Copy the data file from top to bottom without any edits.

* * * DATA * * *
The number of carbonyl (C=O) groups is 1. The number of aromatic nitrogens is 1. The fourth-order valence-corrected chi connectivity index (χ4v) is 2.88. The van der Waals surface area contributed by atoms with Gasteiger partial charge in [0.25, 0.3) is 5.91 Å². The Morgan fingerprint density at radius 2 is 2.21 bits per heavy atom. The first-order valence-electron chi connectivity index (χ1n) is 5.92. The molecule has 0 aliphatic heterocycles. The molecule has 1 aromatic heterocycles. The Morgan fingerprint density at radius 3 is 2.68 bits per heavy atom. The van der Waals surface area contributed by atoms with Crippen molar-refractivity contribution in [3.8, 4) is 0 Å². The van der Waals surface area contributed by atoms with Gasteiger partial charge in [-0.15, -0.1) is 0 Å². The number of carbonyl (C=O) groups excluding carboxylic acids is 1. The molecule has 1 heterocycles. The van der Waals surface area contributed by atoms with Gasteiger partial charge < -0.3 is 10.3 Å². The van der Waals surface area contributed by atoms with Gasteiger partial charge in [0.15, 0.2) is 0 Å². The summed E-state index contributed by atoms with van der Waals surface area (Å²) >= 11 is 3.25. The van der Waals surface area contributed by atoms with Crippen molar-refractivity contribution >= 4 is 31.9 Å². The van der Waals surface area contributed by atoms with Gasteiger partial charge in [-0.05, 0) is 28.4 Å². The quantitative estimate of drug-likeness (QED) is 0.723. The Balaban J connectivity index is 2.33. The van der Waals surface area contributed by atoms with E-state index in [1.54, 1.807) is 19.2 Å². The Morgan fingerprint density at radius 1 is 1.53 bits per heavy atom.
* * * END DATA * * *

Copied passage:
The number of carbonyl (C=O) groups is 1. The number of aromatic nitrogens is 1. The fourth-order valence-corrected chi connectivity index (χ4v) is 2.88. The van der Waals surface area contributed by atoms with Gasteiger partial charge in [0.25, 0.3) is 5.91 Å². The Morgan fingerprint density at radius 2 is 2.21 bits per heavy atom. The first-order valence-electron chi connectivity index (χ1n) is 5.92. The molecule has 0 aliphatic heterocycles. The molecule has 1 aromatic heterocycles. The Morgan fingerprint density at radius 3 is 2.68 bits per heavy atom. The van der Waals surface area contributed by atoms with Crippen molar-refractivity contribution in [3.8, 4) is 0 Å². The van der Waals surface area contributed by atoms with Gasteiger partial charge in [-0.15, -0.1) is 0 Å². The number of carbonyl (C=O) groups excluding carboxylic acids is 1. The molecule has 1 heterocycles. The van der Waals surface area contributed by atoms with Gasteiger partial charge < -0.3 is 10.3 Å². The van der Waals surface area contributed by atoms with Gasteiger partial charge in [0.15, 0.2) is 0 Å². The summed E-state index contributed by atoms with van der Waals surface area (Å²) >= 11 is 3.25. The van der Waals surface area contributed by atoms with Crippen molar-refractivity contribution >= 4 is 31.9 Å². The van der Waals surface area contributed by atoms with Gasteiger partial charge in [-0.05, 0) is 28.4 Å². The quantitative estimate of drug-likeness (QED) is 0.723. The Balaban J connectivity index is 2.33. The van der Waals surface area contributed by atoms with E-state index in [1.54, 1.807) is 19.2 Å². The Morgan fingerprint density at radius 1 is 1.53 bits per heavy atom.